25 May 2012

Just finished reading...

A Fatal Fleece (Seaside Knitters #6) by Sally Goldenbaum.

It's too bad that Sea Harbor, Massachusetts is a fictional town. If it were real, I'd spend time there every summer and hang out with the Seaside Knitters group.

In this installment of the charming series, the elderly Birdie Favazza discovers that she has a granddaughter she knew nothing about. Actually a step-granddaughter, Gabby is the grandchild of Birdy's third husband Joseph Marietti. They are introduced by Joseph's younger brother Nicholas, who brings her to visit and then, due to an emergency, ends up leaving her with his sister-in-law while he rushes off to deal with it.

Gabby turns out to be a charming 10-year-old with a knack for crochet. She's even designed a knit cap (known in Canada as a touque and in the US as a beanie, which I've always thought of as a striped hat with a propeller on it). But, I digress.

Gabby captivates the her grandmother, the Seaside Knitters and Birdie's housekeeper, Ella and chauffeur, Harold. On her first night in Sea Harbor, when Birdy goes to the Knitters' meeting, Gabby stays with Ella and Harold. Early in the evening, Birdy receives a call from Ella telling her that Gabby's gone. A typical pre-teen, Gabby doesn't think to tell them she's gone on a bike ride to explore the town. She's finally found, visiting with a misanthropic elderly fisherman known as Finnegan. Since the death of his wife, Finnegan has isolated himself and let his house and property fall apart. The only person he occasionally converses with is lobsterwoman Cass Halloran, who regularly brings him food.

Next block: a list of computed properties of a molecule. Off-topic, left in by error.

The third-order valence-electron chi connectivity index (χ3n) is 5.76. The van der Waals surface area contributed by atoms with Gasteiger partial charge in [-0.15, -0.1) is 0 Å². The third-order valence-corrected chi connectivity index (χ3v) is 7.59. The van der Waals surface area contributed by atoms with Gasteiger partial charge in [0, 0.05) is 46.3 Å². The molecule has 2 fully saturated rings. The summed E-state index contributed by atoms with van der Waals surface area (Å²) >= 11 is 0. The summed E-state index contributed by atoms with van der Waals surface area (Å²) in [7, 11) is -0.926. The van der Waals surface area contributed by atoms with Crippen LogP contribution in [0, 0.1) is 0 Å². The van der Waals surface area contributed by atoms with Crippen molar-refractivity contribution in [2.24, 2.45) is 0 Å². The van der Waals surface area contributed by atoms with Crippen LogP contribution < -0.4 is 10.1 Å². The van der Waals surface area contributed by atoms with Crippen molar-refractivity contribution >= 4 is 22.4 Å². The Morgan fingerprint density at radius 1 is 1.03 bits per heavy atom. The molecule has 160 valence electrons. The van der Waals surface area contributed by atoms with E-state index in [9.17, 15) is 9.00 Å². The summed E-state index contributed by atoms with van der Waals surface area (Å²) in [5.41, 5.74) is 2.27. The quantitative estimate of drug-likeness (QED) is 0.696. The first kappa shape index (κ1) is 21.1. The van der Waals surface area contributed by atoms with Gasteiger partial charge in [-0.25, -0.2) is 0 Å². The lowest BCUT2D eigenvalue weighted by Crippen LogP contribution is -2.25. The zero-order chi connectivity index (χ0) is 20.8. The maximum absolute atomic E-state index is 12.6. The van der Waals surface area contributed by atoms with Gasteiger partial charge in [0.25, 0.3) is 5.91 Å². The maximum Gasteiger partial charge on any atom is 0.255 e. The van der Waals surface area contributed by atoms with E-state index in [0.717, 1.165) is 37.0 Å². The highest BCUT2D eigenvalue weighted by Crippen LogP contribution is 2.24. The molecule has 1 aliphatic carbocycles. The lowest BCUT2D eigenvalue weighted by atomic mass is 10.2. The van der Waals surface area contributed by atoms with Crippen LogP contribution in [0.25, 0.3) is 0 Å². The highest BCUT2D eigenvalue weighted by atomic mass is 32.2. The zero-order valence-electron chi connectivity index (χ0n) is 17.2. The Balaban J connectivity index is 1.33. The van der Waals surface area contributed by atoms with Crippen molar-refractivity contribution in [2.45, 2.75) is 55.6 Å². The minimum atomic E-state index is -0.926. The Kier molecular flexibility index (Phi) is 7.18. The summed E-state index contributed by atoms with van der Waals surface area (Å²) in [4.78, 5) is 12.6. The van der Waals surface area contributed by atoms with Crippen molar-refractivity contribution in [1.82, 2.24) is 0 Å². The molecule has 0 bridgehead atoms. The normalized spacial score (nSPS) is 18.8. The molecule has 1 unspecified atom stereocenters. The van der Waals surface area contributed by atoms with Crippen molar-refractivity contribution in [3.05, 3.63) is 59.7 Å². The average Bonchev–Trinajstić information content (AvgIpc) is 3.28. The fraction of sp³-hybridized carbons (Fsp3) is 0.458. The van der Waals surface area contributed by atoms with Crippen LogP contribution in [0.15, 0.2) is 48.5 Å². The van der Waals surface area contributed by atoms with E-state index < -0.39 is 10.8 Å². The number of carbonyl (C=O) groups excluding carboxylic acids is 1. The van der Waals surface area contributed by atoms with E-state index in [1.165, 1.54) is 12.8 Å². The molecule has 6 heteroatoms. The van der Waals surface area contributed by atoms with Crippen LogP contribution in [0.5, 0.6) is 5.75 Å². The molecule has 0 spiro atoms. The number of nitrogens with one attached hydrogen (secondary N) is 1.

But when Finnegan is found dead near his own home, wearing a vest that Cass knit for him, the young woman becomes the prime suspect. Of course, the Seaside Knitters have to prove Cass's innocence, which is complicated by the presence of a bright and curious ten-year-old.

As usual, the Knitters eat well, both at home, at their meetings, and at local restaurants. Food and drink are described in detail, which means the reader craves good food and wine while reading. Yarn and knitting projects are described in  tasty terms like  luscious and mouthwatering.

Goldenbaum includes one knitting pattern (for a cardigan that Nell makes for Gabby), but there are more on her website, as well as recipes for some of the tantalizing meals she describes.

FTC Full Disclosure: Many thanks to the publisher for providing a copy of the book for me to review.

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